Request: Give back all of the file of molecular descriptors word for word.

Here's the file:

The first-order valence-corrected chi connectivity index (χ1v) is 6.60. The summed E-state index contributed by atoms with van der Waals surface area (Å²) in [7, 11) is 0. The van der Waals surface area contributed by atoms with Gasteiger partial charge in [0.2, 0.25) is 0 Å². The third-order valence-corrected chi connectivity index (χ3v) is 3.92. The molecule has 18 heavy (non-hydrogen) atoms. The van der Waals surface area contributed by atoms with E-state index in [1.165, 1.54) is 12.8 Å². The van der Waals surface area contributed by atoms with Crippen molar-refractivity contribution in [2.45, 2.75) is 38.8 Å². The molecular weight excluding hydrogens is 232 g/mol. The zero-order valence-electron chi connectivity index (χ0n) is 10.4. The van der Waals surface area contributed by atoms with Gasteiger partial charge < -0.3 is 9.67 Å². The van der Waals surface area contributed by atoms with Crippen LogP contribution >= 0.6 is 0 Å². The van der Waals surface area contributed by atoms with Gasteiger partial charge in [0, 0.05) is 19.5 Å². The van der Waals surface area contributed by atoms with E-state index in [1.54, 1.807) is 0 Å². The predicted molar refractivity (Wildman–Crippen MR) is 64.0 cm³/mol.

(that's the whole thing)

The first-order valence-corrected chi connectivity index (χ1v) is 6.60. The summed E-state index contributed by atoms with van der Waals surface area (Å²) in [7, 11) is 0. The van der Waals surface area contributed by atoms with Gasteiger partial charge in [0.2, 0.25) is 0 Å². The third-order valence-corrected chi connectivity index (χ3v) is 3.92. The molecule has 18 heavy (non-hydrogen) atoms. The van der Waals surface area contributed by atoms with E-state index in [1.165, 1.54) is 12.8 Å². The van der Waals surface area contributed by atoms with Crippen molar-refractivity contribution in [2.45, 2.75) is 38.8 Å². The molecular weight excluding hydrogens is 232 g/mol. The zero-order valence-electron chi connectivity index (χ0n) is 10.4. The van der Waals surface area contributed by atoms with Gasteiger partial charge < -0.3 is 9.67 Å². The van der Waals surface area contributed by atoms with Crippen LogP contribution >= 0.6 is 0 Å². The van der Waals surface area contributed by atoms with Gasteiger partial charge in [0, 0.05) is 19.5 Å². The van der Waals surface area contributed by atoms with E-state index in [1.54, 1.807) is 0 Å². The predicted molar refractivity (Wildman–Crippen MR) is 64.0 cm³/mol.